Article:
The battle after the war

Coming to grips with PTSD, in culture and in care

Christopher Serra for the Boston Globe

In Roxana Robinson’s beautiful and devastating 2013 novel “Sparta,” a young Marine officer returns from four years of war apparently unharmed. But as the months go by he is gripped by depression, explosive rages, paralyzing headaches, and paranoia. He is angry at his family and girlfriend for not understanding his experience in Iraq, but when they ask him what it was like, he can’t talk about it. Even though this family is highly educated, they are stunned by the magnitude of the psychological damage, its persistence, the suffering it is causing, and the difficulty of reaching the sufferer.

Like Robinson’s fictional Marine, the young veterans profiled in David Finkel’s searing new nonfiction book “Thank You For Your Service” are haunted by their wartime experiences: surviving blasts that killed or maimed a fellow soldier; entering Iraqi houses in the middle of the night to rough up and terrify families, only to learn later that these were the wrong houses; killing people and minding; killing people and not minding. Finkel’s veterans are trying to adjust to life back home, but they struggle with guilt, violent impulses, nightmares, feelings of failure, and thoughts of suicide.

Every war creates a vast number of psychologically wounded veterans. Put bluntly, war causes mental illness.


In addition to the symptoms that define post-traumatic stress disorder — vivid flashbacks or nightmares; emotional numbness; the avoidance of thoughts, memories, people, and places associated with the traumatic experience; and heightened vigilance — PTSD sufferers are also highly prone to alcoholism, drug addiction, anxiety, depression, and suicide. The long-term impact on their health and their lives, and on their families, can be devastating.

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A bulletin board in the lobby of Boston’s VA Hospital is crowded with notices. “Are you a veteran who has experienced stress or trauma?” “Did you experience a blast or explosion?” “Are you a woman veteran who had unwanted sexual experiences during your military service?” “Are you concerned about your alcohol or drug use?” “Are you a veteran coping with both PTSD and pain?” Most of the notices have tear-off tags with phone numbers to call for more info. Most of the tags have been torn off.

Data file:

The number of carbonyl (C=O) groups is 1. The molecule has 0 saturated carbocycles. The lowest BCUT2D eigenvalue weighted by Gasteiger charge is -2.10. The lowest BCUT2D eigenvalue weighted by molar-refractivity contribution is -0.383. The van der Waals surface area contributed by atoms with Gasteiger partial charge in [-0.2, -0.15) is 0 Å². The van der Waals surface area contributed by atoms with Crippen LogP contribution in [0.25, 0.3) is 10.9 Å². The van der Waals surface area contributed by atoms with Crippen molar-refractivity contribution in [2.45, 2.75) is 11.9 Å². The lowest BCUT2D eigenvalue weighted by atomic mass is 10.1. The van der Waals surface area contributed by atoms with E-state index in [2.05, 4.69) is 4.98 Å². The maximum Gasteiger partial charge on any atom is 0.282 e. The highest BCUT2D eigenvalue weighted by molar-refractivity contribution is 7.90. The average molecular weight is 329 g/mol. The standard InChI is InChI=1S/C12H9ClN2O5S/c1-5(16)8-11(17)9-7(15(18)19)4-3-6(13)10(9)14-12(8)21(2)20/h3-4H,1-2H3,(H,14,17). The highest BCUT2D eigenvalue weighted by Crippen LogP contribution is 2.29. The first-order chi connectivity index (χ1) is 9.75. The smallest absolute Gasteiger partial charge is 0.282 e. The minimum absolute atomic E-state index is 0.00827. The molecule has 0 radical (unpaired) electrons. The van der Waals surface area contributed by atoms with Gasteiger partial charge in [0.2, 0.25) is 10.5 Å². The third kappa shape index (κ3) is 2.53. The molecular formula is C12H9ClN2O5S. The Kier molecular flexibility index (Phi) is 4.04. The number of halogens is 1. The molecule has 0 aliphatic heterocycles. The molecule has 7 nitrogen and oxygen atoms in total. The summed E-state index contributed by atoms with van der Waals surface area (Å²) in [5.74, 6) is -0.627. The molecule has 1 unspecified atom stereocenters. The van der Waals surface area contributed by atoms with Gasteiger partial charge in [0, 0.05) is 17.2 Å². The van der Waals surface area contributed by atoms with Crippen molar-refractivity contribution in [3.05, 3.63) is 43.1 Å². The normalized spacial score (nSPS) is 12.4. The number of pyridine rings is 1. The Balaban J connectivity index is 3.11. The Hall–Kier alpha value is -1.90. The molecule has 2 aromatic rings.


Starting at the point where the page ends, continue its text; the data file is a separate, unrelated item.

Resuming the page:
Upstairs, Terence Keane, who directs the Behavioral Science Division of the VA’s National Center for PTSD, talked to me about treatment. Therapy begins with detailed retelling of the traumatic events. “What was the terrain? What was the heat like that day? Recounting specific memories helps bring up the feelings,” Keane says. “Often they have shame and humiliation about the event. We can challenge the cognitive distortion, start to show them that the thing they’re feeling guilty about was actually something they had no control over.” Therapy accomplishes more than medication, although researchers are working to identify possible biomarkers of the disorder. “With PTSD, we don’t really know what it is that’s broken,” Keane says.

Despite exponential advances in research and treatment since Keane began working with veterans in the late 1970s, many veterans don’t seek treatment because of the perceived stigma of admitting to psychological wounds. Dr. Matthew Friedman, executive director of the National Center for PTSD, wrote in The New England Journal of Medicine that the fear of stigma is worst among those who are most in need of help: “Those who reported . . . the most severe symptoms were the least likely to seek treatment for fear that it could harm their careers, cause difficulties with their peers and with unit leadership, and become an embarrassment in that they would be seen as weak.”

It has been estimated that 13-to-20 percent of American veterans returning from Afghanistan and Iraq currently have PTSD, or will suffer from it in the future. This means as many as half a million men and women are affected by combat-induced mental illness, just from our most recent wars.


Prevention is hard to quantify or prove. Earlier this fall, the United States was on the brink of going to war with Syria. Many criticized President Obama’s leadership as weak; but by choosing to work through international diplomacy he has, for now at least, kept thousands of US soldiers from undergoing the damaging experience of warfare. They are alive, and they are physically and mentally well — which may in fact be one of Obama’s most significant achievements, not only in terms of diplomacy but in terms of health care.

Joan Wickersham’s column appears regularly in the Globe. Her latest book is “The News From Spain: Seven Variations on a Love Story.’’